In the early 2000’s our daughter was completely obsessed with Disney’s The Little Mermaid. I think she lived in a mermaid costume for at least 3 years! I didn’t realize until recently how the movie foreshadowed what was to come . . . or how much it may have influenced her after watching it a thousand times. KK6After years of constant studying and training, our daughter is taking a few months out of school and the pool to enjoy the real world and get re-energized for college and collegiate swimming. Like Ariel, she swam to the surface and, regardless of the warnings of her parents, has fallen in love with humans (yes, a boy), the world, and FREEDOM (from parents especially)! So, our Little Mermaid and animal whisperer is now a fully fledged human.













So, where is the little girl who always had to be by my side . . . wanting to read book after book at bedtime so that I wouldn’t leave her room . . . needing to hold my hand until she fell asleep . . . crying at the back door as I left for work every night . . .

I always knew where she was . . . what made her happy and sad . . . how she felt . . . if she was eating . . . what she was eating . . . who her friends were and if they were treating her well . . .

I thought this was supposed to be a more gradual progression of pulling away but, with a two-month countdown, it feels like it all happened over night! How did she become so headstrong (ok, all of my friends are laughing at me now!) and determined to control her own destiny once the training wheels just came off her bike?












I keep reminding myself of how incredibly independent I was at her age, but it doesn’t make it any easier! It doesn’t help when other parents tell me what a great job I’ve done creating such a strong, smart, talented, independent young woman. It only makes me feel like I’ve given her the skills to swim away faster, sooner. To watch her rebellion, joy, and determination to become more adventurous, successful, and independent is gratifying, terrifying, and painful all at the same time.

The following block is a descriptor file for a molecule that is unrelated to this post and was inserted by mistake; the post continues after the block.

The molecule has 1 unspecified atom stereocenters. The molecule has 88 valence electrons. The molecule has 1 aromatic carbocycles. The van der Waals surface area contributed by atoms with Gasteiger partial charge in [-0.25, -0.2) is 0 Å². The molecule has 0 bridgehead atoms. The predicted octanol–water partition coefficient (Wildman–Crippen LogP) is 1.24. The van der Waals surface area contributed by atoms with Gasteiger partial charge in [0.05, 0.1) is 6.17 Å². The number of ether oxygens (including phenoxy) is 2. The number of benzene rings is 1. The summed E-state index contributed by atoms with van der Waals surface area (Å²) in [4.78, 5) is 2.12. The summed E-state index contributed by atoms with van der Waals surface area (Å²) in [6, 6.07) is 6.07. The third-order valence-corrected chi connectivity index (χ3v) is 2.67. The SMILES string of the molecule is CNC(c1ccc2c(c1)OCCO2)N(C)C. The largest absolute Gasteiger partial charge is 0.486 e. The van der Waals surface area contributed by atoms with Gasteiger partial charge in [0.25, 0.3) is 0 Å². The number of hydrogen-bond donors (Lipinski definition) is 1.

KK15So, I know we’re all told this when our Mermaids are little . . . but we don’t seem to believe the progression is going to happen as quickly for us. When you’re exhausted from work and just want to get some sleep, stay in their room a little longer and read a few more books. Hold their hands as often and as long as you can. Plan as much time off as you can to spend with them. Show them what love looks like so, when they head out into the world, their expectations are high! Quick story: recently, when a boy was not good to my daughter, she told him as much! He turned around and called her “salty” . . . HA . . . of course she is!  She’s a Mermaid . . . don’t mess with her!

So, to my friends and colleagues . . . come the beginning of September . . . I might need to talk a little longer (I think Wendi is already tired of me in the host room when she’s trying to prep her shows), reach out for your hand or a hug more frequently, and might become even more of a “Mama Bear” . . . coz’ my Little Mermaid has hit land and is in a full-on run now.

KK16Thought you’d enjoy this photo of my daughter with Santa Chuck. If Santa Chuck gets his wish, she’ll become a Philly Girl! HA!